Your cat’s water bowl is sitting right there on the floor–completely full of clean, fresh, and perfectly room-temperature water. And yet you catch your thirsty feline sticking their tongue under the kitchen faucet as you wash dishes. Or maybe she waits patiently for you to get out of the shower so she can lap up moisture in the tub. Some cats will even go to the extreme lengths of getting into the shower with you when the water is running. Why do they do it? If this sounds like your cat, you’re not alone. A lot of cat moms and dads have expressed concern that their cats would rather drink from the faucet than their actual water bowls. It’s a relatively normal behavior for cats, and there are a few interesting reasons why it happens.
1. Cats can’t see standing water.
Your kitty is a rock star when it comes to seeing in the dark. Cats have a higher number of rods in their retinas than humans do, and this allows their eyes to detect even small amounts of light. They’re also pretty good at detecting movement. What they’re not so good at, however, is seeing standing water. Water sitting in a bowl is completely clear (at least it should be). You can see straight down to the bottom of the bowl, and some cats don’t like that. They like to know exactly where their water is.
This is also why you sometimes see cats touch water with their paws before they drink. Their paw makes ripples, and that makes the water easier to see. Water is also easy to see when it’s coming out of a faucet. Moving water is more noticeable, and it has the added benefit of being noisy. Cats that drink from the faucet can use all their senses to know exactly where the water is and where it’s coming from.
2. The water bowl might be in a bad spot.
Most people put pet dishes up against the wall so they’re not constantly tripping or stepping over them. That makes sense for us humans, but it’s not always ideal for the cat. Putting their back to the room can make some cats feel vulnerable. The chances of a predator attacking your cat in the kitchen are (hopefully) nonexistent, but that doesn’t change how your cat feels.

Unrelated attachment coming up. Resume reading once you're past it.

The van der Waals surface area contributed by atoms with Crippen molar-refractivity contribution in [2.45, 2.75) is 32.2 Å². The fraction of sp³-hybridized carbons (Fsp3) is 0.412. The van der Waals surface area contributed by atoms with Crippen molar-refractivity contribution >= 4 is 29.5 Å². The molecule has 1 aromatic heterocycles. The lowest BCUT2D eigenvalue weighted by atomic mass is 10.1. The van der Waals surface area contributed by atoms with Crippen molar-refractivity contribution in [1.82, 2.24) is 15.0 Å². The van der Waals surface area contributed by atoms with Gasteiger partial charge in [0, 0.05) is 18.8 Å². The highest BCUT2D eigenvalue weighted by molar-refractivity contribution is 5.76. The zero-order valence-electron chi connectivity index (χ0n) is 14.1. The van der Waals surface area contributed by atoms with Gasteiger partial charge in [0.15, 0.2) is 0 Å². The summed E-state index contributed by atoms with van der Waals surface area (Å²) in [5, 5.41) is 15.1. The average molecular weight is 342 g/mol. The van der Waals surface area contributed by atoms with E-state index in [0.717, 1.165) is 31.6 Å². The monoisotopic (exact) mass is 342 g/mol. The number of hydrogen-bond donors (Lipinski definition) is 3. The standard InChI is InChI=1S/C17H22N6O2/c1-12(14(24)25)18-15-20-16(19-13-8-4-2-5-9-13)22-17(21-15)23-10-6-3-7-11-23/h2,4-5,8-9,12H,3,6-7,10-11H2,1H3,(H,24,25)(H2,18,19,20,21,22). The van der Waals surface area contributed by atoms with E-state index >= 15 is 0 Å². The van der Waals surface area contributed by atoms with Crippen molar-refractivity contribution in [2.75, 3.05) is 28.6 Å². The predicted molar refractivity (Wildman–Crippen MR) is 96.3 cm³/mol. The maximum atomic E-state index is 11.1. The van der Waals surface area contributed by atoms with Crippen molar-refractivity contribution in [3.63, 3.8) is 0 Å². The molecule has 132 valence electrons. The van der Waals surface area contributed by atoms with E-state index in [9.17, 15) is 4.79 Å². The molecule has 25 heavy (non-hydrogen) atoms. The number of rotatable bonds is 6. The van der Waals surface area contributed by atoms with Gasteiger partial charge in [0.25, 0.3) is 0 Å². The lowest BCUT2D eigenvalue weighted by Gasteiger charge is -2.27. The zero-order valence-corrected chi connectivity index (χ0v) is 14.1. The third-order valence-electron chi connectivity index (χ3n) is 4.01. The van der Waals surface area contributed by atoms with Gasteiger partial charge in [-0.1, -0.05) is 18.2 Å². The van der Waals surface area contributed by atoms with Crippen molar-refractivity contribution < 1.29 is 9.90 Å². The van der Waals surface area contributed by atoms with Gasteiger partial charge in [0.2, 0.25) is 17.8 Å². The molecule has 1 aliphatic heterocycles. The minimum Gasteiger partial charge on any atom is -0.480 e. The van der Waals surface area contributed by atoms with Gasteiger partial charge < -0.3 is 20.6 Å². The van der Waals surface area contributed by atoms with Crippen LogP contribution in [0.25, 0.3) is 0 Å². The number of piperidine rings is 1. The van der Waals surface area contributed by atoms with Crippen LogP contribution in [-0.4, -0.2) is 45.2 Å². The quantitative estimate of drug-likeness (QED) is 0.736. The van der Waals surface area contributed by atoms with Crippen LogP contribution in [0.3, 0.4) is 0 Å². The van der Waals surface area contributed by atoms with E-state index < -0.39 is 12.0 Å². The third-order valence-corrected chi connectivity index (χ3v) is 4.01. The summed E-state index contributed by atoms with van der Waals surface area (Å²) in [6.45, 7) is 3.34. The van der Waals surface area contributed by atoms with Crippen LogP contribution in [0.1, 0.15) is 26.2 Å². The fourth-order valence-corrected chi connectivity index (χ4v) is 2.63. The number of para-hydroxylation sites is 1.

It’s instinct to protect their backsides and avoid being cornered. If you have other pets in the house that your cat doesn’t get along with, this instinct could be going into overdrive. They could be convinced that the communal “watering hole” is not a safe place, and they’re better off getting water wherever else they can find it.
3. Instinct tells them standing water is “contaminated.”
Back when cats slept outside instead of in our beds, they had to rely on their instincts to protect them from predators and other dangers. Their instinct to never leave their back unguarded is an example, and they also had innate knowledge that standing water has a high risk of being contaminated.
Standing water could be riddled with bacteria, parasites, mold, and a long list of other potentially dangerous things. You can tell your cat all day long that the water you put in their bowl is the same that comes out of the sink, but they won’t believe you. Running water will always be the safer bet.
4. Running water tastes better.
Some cats are picky eaters, and some cats drink from the faucet because they’re picky drinkers. Water is probably your cat’s only way to quench their thirst, and it makes sense that they prefer their beverages to be as tasty as possible. Running water is typically cooler than water that’s been sitting in a bowl. It’s also more oxygenated, and that can make it taste better. Once a cat learns the difference, they’ll choose the better-tasting option every time they get the chance.
5. Drinking from the faucet is more fun!
Not everything your cat does has a scientific explanation. Sometimes cats do silly things simply because they think it’s fun. Water dripping from a faucet will always be more entertaining than boring water sitting in a bowl. They can play with it, splash it around, and what’s more fun than making a big mess? There are certain cat breeds, like Maine Coons and Bengals, that love playing with water. They’ll happily jump in the shower with you, and why not quench their thirst while they’re in there?
If your cat’s odd drinking habits are driving up your water bill, consider installing a pet fountain or water bubbler. These electric water dishes keep the water moving and adds oxygen at the same time. The water is easier for cats to see, and it tastes better. You always want to make sure that your cat is getting enough water. Dehydration can negatively impact vital body functions and put your pet’s health at risk. But as long as your cat is getting enough water by drinking out of the faucet, there’s nothing to worry about.
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